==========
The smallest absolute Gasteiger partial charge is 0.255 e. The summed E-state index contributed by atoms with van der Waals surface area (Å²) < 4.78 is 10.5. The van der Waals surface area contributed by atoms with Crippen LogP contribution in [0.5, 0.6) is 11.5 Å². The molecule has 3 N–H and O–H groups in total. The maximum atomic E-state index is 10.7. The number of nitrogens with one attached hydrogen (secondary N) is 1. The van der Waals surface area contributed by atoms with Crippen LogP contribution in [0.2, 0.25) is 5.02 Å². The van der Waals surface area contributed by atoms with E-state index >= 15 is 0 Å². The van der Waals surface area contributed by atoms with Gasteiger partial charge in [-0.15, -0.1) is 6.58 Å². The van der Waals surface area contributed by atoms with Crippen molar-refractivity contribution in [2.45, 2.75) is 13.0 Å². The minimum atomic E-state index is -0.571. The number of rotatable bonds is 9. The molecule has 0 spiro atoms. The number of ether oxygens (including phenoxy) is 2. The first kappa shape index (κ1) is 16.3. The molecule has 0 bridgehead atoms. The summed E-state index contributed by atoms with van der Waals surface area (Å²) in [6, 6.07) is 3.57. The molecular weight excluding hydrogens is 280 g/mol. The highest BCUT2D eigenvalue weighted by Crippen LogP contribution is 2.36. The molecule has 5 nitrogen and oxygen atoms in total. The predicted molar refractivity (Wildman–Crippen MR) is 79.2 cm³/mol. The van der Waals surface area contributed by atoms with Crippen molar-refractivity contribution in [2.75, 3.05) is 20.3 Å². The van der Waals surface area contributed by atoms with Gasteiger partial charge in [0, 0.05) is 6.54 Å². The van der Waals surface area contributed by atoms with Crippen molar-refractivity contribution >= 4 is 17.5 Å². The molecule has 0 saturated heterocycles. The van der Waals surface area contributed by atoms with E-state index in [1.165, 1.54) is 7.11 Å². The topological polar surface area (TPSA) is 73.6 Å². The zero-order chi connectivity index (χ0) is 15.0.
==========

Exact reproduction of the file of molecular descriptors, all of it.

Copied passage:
The smallest absolute Gasteiger partial charge is 0.255 e. The summed E-state index contributed by atoms with van der Waals surface area (Å²) < 4.78 is 10.5. The van der Waals surface area contributed by atoms with Crippen LogP contribution in [0.5, 0.6) is 11.5 Å². The molecule has 3 N–H and O–H groups in total. The maximum atomic E-state index is 10.7. The number of nitrogens with one attached hydrogen (secondary N) is 1. The van der Waals surface area contributed by atoms with Crippen LogP contribution in [0.2, 0.25) is 5.02 Å². The van der Waals surface area contributed by atoms with E-state index >= 15 is 0 Å². The van der Waals surface area contributed by atoms with Gasteiger partial charge in [-0.15, -0.1) is 6.58 Å². The van der Waals surface area contributed by atoms with Crippen molar-refractivity contribution in [2.45, 2.75) is 13.0 Å². The minimum atomic E-state index is -0.571. The number of rotatable bonds is 9. The molecule has 0 spiro atoms. The number of ether oxygens (including phenoxy) is 2. The first kappa shape index (κ1) is 16.3. The molecule has 0 bridgehead atoms. The summed E-state index contributed by atoms with van der Waals surface area (Å²) in [6, 6.07) is 3.57. The molecular weight excluding hydrogens is 280 g/mol. The highest BCUT2D eigenvalue weighted by Crippen LogP contribution is 2.36. The molecule has 5 nitrogen and oxygen atoms in total. The predicted molar refractivity (Wildman–Crippen MR) is 79.2 cm³/mol. The van der Waals surface area contributed by atoms with Crippen molar-refractivity contribution in [2.75, 3.05) is 20.3 Å². The van der Waals surface area contributed by atoms with Gasteiger partial charge in [0, 0.05) is 6.54 Å². The van der Waals surface area contributed by atoms with Crippen molar-refractivity contribution >= 4 is 17.5 Å². The molecule has 0 saturated heterocycles. The van der Waals surface area contributed by atoms with E-state index in [1.165, 1.54) is 7.11 Å². The topological polar surface area (TPSA) is 73.6 Å². The zero-order chi connectivity index (χ0) is 15.0.